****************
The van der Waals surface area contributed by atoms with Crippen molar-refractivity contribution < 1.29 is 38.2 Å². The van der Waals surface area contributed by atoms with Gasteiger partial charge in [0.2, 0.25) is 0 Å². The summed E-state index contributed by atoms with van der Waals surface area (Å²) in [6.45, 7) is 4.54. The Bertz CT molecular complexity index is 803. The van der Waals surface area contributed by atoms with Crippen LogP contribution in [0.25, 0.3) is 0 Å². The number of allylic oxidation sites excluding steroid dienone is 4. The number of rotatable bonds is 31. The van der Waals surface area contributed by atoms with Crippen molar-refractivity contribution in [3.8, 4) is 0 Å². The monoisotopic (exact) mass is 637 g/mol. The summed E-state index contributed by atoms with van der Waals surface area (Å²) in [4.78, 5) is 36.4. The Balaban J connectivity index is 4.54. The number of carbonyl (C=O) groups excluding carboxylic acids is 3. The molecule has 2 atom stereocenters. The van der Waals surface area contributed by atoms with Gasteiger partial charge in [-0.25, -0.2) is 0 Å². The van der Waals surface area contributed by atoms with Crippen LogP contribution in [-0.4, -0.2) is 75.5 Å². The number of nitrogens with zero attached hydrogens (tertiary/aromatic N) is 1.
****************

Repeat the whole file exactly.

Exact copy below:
The van der Waals surface area contributed by atoms with Crippen molar-refractivity contribution < 1.29 is 38.2 Å². The van der Waals surface area contributed by atoms with Gasteiger partial charge in [0.2, 0.25) is 0 Å². The summed E-state index contributed by atoms with van der Waals surface area (Å²) in [6.45, 7) is 4.54. The Bertz CT molecular complexity index is 803. The van der Waals surface area contributed by atoms with Crippen LogP contribution in [0.25, 0.3) is 0 Å². The number of allylic oxidation sites excluding steroid dienone is 4. The number of rotatable bonds is 31. The van der Waals surface area contributed by atoms with Crippen molar-refractivity contribution in [3.8, 4) is 0 Å². The monoisotopic (exact) mass is 637 g/mol. The summed E-state index contributed by atoms with van der Waals surface area (Å²) in [4.78, 5) is 36.4. The Balaban J connectivity index is 4.54. The number of carbonyl (C=O) groups excluding carboxylic acids is 3. The molecule has 2 atom stereocenters. The van der Waals surface area contributed by atoms with Gasteiger partial charge in [-0.25, -0.2) is 0 Å². The van der Waals surface area contributed by atoms with Crippen LogP contribution in [-0.4, -0.2) is 75.5 Å². The number of nitrogens with zero attached hydrogens (tertiary/aromatic N) is 1.